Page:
Where to stay
Of course there are places to stay that run the gamut, from low-end motel to the luxury of The Jefferson (thejeffersonhotel.com). Nearly destroyed once by fire, it is a standing testament to Ginter’s desire to restore the original magnificence. Located near the capitol building, Jefferson Hotel may not be in the budget for an entire stay, but an overnight visit or just stopping in for tea should be considered. There is also the Maury Place at Monument Bed & Breakfast (mauryplace.com), a contemporarily furnished near-100-year-old home of the Monument Avenue historic area owned by another pair of LGBT entrepreneurs. Maury Place is truly a perfect romantic getaway. Rooms start at $199 but are well worth the value when you consider the pool, hot tub, views and the fact that you are located perfectly for excursions near and far. Whether you plan to spend all your waking hours out and about or ache for a quiet weekend of seclusion in a harsh winter month, you will be drawn to spend time in this magnificent and spacious mansion. The B&B is TAG certified.
As for travel, you can make your Richmond entrance a number of ways, but arriving at Main Street Station via Amtrak is by far more convenient and comfortable than five hours on the interstate. Built in 1901 and surviving several floods and a fire, the station is a landmark of downtown Richmond.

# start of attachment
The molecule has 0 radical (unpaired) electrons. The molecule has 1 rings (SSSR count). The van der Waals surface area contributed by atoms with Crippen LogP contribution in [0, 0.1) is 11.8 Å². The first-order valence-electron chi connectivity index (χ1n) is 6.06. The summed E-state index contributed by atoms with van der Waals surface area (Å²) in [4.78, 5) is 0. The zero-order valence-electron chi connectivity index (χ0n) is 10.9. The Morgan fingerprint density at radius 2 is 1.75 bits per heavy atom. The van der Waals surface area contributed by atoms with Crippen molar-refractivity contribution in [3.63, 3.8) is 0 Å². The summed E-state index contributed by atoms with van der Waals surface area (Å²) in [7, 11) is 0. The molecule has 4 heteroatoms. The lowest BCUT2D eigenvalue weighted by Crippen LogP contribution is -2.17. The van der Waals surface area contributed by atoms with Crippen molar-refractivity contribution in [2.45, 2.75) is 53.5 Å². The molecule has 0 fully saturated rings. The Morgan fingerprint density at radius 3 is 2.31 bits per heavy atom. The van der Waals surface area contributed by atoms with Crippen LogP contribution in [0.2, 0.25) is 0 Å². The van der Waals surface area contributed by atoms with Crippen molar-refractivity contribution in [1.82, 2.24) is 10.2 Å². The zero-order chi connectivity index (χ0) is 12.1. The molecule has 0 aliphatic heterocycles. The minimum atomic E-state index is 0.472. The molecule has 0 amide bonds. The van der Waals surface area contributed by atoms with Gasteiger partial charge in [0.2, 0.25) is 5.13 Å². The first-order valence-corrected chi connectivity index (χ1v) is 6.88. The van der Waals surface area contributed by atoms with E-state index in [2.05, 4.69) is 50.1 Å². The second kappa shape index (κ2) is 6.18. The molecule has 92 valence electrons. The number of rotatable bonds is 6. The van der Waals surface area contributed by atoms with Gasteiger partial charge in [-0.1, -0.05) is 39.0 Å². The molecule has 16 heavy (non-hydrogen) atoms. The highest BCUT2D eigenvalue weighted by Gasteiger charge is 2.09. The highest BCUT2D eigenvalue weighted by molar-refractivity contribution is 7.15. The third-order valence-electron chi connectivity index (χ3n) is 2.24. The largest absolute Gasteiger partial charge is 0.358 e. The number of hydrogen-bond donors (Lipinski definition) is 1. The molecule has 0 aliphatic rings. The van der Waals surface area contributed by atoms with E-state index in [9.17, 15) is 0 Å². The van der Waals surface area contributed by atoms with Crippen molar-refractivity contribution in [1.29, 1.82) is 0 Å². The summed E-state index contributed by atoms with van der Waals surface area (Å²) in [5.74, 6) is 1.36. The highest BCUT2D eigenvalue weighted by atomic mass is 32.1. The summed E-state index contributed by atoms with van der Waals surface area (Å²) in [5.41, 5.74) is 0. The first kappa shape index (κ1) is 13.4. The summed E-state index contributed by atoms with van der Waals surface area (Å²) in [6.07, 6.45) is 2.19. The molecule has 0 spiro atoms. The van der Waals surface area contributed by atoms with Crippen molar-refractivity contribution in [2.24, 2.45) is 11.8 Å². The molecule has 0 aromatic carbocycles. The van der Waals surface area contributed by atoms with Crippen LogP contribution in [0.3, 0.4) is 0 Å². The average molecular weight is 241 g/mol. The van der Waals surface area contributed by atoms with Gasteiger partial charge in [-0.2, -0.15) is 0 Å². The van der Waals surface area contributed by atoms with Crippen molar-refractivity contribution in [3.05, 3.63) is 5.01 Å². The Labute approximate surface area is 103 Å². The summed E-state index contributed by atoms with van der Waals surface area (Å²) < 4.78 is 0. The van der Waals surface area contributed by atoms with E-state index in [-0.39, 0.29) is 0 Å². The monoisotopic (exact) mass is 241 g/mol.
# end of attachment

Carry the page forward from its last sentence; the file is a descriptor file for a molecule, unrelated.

If you drive into town, you’ll find ample parking throughout the city, or you can easily let the car stay in one place and travel by public transportation or taxicab. Many parts of the city are quite walkable.
Out and about
There are plenty of other considerations for a trip to Richmond. The Flying Squirrels are the minor-league team in town and they regularly host the Reading Phillies. For a play, check out the Richmond Triangle Players (rtriangle.org.) They have been producing LGBT-themed theater for more than 20 years — longer than any establishment in the mid-Atlantic states. Hollywood Cemetery (hollywoodcemetery.org) is the final resting place of more than 18,000 Confederate soldiers, scores of officers and three presidents — if you count Jefferson Davis. And of course, only a short drive from Richmond are Historic Williamsburg, the founding city of Jamestown, Busch Gardens, King’s Dominion and the Virginia beaches.
Give Richmond a try. A little southern hospitality can go a long way.
Some information came from “Lewis Ginter: Richmond’s Gilded Age Icon.”The book was written by Brian Burns, co-producer of “The Rainbow Minute,” a radio show about gay and lesbian heroes, history and culture.